The Fort Lauderdale shootings – the predicament of the airport

The fundamental premise of democratic government is that one must allow the government to control the governed, particularly to ensure the protection of the people.


by Dr. Ruwantissa Abeyratne

( January 10, 2017, Montreal, Sri Lanka Guardian) On 6 January the area proximate to the baggage terminal in Terminal 2 of Fort-Lauderdale Hollywood International Airport was the scene of a mass shooting perpetrated by a mentally deranged passenger who had arrived from Alaska. Five people were killed while six others were injured in the shooting. About 36 people sustained injuries in the ensuing panic. Reportedly the suspect was taken into custody after surrendering to responding police officers.  The Federal Aviation Administration issued what is called a “ground stop” notice stopping all but emergency flights.  20, 000 pieces of baggage were strewn across the terminal and several hundred passengers were stranded, some of whom (perhaps also with employees of the airport) were seen loitering on the tarmac for several hours – a rare sight in commercial aviation.

The killer clearly had a known history of mental disability of a grave nature.  In November 2016 he had visited the field office of the Federal Bureau of Investigation (FBI) in Anchorage and informed of hearing voices in his head directing him to commit acts of violence. He had also reported that his mind was being controlled by the US Government which was making him watch videos by the Islamic State (ISIS) stating that the CIA was forcing him to join ISIS.   The authorities had merely advised him to seek medical attention and notified the local police.  The matter seemingly was dropped at that.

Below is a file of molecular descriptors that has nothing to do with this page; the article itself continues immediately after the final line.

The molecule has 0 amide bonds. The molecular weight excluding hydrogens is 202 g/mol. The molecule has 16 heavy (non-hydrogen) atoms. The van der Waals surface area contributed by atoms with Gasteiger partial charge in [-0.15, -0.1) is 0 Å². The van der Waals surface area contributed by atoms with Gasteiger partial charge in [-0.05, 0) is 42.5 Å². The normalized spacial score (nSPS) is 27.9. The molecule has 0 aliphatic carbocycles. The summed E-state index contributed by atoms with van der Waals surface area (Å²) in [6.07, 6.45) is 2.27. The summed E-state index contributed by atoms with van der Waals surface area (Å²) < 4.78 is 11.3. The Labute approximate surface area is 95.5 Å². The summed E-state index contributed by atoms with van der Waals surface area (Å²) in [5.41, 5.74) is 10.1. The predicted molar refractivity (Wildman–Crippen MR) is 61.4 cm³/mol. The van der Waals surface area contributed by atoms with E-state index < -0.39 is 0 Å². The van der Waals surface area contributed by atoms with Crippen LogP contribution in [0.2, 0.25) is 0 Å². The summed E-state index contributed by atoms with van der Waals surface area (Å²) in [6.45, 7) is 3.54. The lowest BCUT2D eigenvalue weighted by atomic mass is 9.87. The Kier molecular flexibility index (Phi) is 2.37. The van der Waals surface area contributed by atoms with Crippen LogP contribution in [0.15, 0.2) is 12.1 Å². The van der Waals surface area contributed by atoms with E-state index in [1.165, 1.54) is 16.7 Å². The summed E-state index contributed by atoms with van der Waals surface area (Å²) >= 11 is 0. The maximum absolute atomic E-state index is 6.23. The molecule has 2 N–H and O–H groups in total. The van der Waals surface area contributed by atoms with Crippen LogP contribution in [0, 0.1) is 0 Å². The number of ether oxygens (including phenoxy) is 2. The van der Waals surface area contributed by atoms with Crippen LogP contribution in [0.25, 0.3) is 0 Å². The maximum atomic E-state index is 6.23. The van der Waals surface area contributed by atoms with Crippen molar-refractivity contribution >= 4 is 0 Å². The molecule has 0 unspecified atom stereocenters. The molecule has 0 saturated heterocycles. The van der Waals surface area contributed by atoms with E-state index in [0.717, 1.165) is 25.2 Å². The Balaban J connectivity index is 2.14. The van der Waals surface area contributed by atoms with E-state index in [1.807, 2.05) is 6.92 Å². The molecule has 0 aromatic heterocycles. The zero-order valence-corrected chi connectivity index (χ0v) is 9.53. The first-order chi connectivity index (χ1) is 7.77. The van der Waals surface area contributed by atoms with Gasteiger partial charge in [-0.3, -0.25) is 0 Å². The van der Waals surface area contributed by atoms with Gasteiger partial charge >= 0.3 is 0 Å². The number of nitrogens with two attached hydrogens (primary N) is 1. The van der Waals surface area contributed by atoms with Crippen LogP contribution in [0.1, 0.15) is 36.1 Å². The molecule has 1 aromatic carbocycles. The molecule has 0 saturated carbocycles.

It is reported that the killer may have had the gun he used to kill during his rampage at Terminal 2 in his checked bag.  This was apparently legal, where the regulations of the Transportation Security Administration allows a person within the United States to transport unloaded firearms in a locked hard-sided container as checked baggage only. He must declare the firearm and/or ammunition to the airline when checking his bag at the ticket counter. The container must completely secure the firearm from being accessed. Locked cases that can be easily opened are not permitted. The authorities must also be aware that the container the firearm was in when purchased may not adequately secure the firearm when it is transported in checked baggage.

This is all well and good as this right is protected by the 2nd Amendment to the United States Constitution which allows a person to bear arms.

The problem arises with the special circumstances of the case, where a known nut case, who certainly had a right to carry arms in his checked baggage, was not treated with caution as a possible threat when he got off the aircraft and claimed his bag amidst the hundreds of passengers at the baggage carousel (this is of course assuming the gun used in the mass killings was the same as the weapon in the luggage).  The essential ingredient in aviation security – anticipatory intelligence – seemed not to have worked.  If there were a red flag – conveyed to the airport authorities in Fort Lauderdale – which directed the authorities not to convey the bag to the assailant in the airport premises things may have been different for the hapless victims.